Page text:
This is the fifth of six posts in the “Pumping with Weather Anchor Mama” series by Stacy-Ann Gooden.
Stacy-Ann currently delivers the weather week nights in New York City, however considers her most important role being a wife and mom. She writes about balancing career and motherhood in her blog Weather Anchor Mama.
One of my biggest concerns as a nursing mom has been keeping my milk supply going strong. I’ve spoken with so many moms who say they were unsuccessful at breastfeeding because they ran out of milk. I didn’t want that to happen to me, so I consulted my doctor for advice. Basically, I researched my butt off.
Here’s what I’ve been doing to keep my supply going:
1) When I told my daughter’s pediatrician that I was going to breastfeed, he told me to drink water before, during, and after each nursing session. As soon as we returned home from the hospital, I sent my hubby out to buy several gallons of bottled water. I kept it close by throughout my maternity leave. The doc also mentioned that I shouldn’t give my baby water for the first 6 months. So, taking in water myself meant my baby and I both stayed hydrated.
2) I’ve maintained a healthy diet by taking in about 500 extra calories a day. The added bonus is that breastfeeding helps me burn a lot of calories. (Every now and again I hit the gym, so eating more is sometimes necessary).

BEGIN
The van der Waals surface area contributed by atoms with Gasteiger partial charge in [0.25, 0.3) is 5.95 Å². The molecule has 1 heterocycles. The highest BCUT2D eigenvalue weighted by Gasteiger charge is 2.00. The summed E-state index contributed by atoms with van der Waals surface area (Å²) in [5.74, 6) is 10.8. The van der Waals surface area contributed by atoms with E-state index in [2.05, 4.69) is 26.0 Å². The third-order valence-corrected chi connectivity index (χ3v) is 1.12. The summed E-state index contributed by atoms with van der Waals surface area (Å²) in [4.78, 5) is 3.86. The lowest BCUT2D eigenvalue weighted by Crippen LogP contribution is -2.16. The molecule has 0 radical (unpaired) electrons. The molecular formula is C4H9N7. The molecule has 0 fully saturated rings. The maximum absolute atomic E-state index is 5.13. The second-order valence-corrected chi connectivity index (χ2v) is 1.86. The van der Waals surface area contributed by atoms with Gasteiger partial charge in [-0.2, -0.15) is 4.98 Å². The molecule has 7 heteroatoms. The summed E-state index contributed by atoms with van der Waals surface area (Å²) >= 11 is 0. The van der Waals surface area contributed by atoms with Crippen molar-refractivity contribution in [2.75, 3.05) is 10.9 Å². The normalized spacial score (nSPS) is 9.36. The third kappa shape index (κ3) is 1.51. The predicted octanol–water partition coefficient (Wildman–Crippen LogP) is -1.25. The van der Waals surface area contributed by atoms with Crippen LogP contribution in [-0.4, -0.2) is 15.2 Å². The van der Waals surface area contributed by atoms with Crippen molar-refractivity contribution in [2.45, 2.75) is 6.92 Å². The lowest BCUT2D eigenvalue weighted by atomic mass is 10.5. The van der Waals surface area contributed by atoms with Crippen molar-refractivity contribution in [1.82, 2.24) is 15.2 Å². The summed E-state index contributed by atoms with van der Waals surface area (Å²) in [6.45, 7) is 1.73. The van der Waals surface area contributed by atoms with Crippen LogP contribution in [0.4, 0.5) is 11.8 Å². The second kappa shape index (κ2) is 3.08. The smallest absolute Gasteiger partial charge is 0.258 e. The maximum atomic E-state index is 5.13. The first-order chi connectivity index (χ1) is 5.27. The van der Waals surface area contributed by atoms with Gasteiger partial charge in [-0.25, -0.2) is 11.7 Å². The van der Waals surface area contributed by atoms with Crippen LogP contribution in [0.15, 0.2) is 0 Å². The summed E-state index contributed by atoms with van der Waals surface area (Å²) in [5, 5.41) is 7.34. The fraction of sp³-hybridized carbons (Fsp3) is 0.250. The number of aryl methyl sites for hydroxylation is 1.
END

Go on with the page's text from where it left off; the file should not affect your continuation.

3) I nurse a lot (the more I nurse, the more milk I produce).
4) I pump at work.
5) There are plenty of lactation cookie recipes that include the ingredient brewer’s yeast that’s believed to increase milk supply. Other mamas swear by Fenugreek or other galactagogues. I haven’t got around to trying any cookies, and I didn’t notice much of a difference when I took Fenugreek. However by maintaining a healthy diet and nursing and pumping as much as I can, I have kept my supply solid. It’s all about dedication baby!
Following these simple tips has helped me through my breastfeeding experience. It’s been over a year and I’m still going strong!
Did you ever feel that you didn’t have enough milk? Was it real or perceived? If the former, were you successful at increasing your supply? Tell us how you did it below…
The content of this post is based on the personal experiences of Stacy-Ann Gooden and may not reflect evidence-based information. Your experiences may differ. Please consult your health care provider and/or a Board Certified Lactation Consultant for advice.